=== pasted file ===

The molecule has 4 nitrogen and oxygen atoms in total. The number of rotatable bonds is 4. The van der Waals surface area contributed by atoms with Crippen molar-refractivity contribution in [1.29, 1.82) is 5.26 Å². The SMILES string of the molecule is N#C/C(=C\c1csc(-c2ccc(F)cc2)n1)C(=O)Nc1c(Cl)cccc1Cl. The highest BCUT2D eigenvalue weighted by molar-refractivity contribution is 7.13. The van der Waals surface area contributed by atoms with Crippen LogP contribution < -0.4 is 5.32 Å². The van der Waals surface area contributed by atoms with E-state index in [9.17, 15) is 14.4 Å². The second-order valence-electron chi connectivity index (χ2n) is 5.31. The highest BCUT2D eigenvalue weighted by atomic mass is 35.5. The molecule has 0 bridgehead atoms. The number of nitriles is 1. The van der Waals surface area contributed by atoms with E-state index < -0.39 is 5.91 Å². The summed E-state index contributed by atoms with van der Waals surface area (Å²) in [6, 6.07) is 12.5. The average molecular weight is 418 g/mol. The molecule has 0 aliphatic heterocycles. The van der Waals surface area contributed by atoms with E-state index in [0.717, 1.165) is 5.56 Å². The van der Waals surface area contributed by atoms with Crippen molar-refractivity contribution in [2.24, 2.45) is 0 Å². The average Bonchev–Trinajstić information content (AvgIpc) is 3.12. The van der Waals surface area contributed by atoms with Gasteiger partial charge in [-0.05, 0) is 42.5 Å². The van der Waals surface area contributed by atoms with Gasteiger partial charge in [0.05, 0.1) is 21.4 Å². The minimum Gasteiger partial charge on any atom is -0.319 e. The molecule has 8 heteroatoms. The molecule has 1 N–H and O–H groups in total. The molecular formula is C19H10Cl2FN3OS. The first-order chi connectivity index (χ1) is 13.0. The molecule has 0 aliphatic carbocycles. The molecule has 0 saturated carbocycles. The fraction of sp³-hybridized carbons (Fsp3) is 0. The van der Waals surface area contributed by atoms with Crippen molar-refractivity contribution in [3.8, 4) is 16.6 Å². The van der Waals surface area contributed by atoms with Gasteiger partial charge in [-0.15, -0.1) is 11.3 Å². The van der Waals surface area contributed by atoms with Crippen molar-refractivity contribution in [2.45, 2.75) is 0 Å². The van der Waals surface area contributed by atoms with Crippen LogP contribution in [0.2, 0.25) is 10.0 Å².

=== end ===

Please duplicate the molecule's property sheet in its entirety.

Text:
The molecule has 4 nitrogen and oxygen atoms in total. The number of rotatable bonds is 4. The van der Waals surface area contributed by atoms with Crippen molar-refractivity contribution in [1.29, 1.82) is 5.26 Å². The SMILES string of the molecule is N#C/C(=C\c1csc(-c2ccc(F)cc2)n1)C(=O)Nc1c(Cl)cccc1Cl. The highest BCUT2D eigenvalue weighted by molar-refractivity contribution is 7.13. The van der Waals surface area contributed by atoms with Crippen LogP contribution < -0.4 is 5.32 Å². The van der Waals surface area contributed by atoms with E-state index in [9.17, 15) is 14.4 Å². The second-order valence-electron chi connectivity index (χ2n) is 5.31. The highest BCUT2D eigenvalue weighted by atomic mass is 35.5. The molecule has 0 bridgehead atoms. The number of nitriles is 1. The van der Waals surface area contributed by atoms with E-state index < -0.39 is 5.91 Å². The summed E-state index contributed by atoms with van der Waals surface area (Å²) in [6, 6.07) is 12.5. The average molecular weight is 418 g/mol. The molecule has 0 aliphatic heterocycles. The van der Waals surface area contributed by atoms with E-state index in [0.717, 1.165) is 5.56 Å². The van der Waals surface area contributed by atoms with Crippen molar-refractivity contribution in [2.24, 2.45) is 0 Å². The average Bonchev–Trinajstić information content (AvgIpc) is 3.12. The van der Waals surface area contributed by atoms with Gasteiger partial charge in [-0.05, 0) is 42.5 Å². The van der Waals surface area contributed by atoms with Gasteiger partial charge in [0.05, 0.1) is 21.4 Å². The minimum Gasteiger partial charge on any atom is -0.319 e. The molecule has 8 heteroatoms. The molecule has 1 N–H and O–H groups in total. The molecular formula is C19H10Cl2FN3OS. The first-order chi connectivity index (χ1) is 13.0. The molecule has 0 aliphatic carbocycles. The molecule has 0 saturated carbocycles. The fraction of sp³-hybridized carbons (Fsp3) is 0. The van der Waals surface area contributed by atoms with Crippen molar-refractivity contribution in [3.8, 4) is 16.6 Å². The van der Waals surface area contributed by atoms with Gasteiger partial charge in [-0.15, -0.1) is 11.3 Å². The van der Waals surface area contributed by atoms with Crippen molar-refractivity contribution in [2.45, 2.75) is 0 Å². The van der Waals surface area contributed by atoms with Crippen LogP contribution in [0.2, 0.25) is 10.0 Å².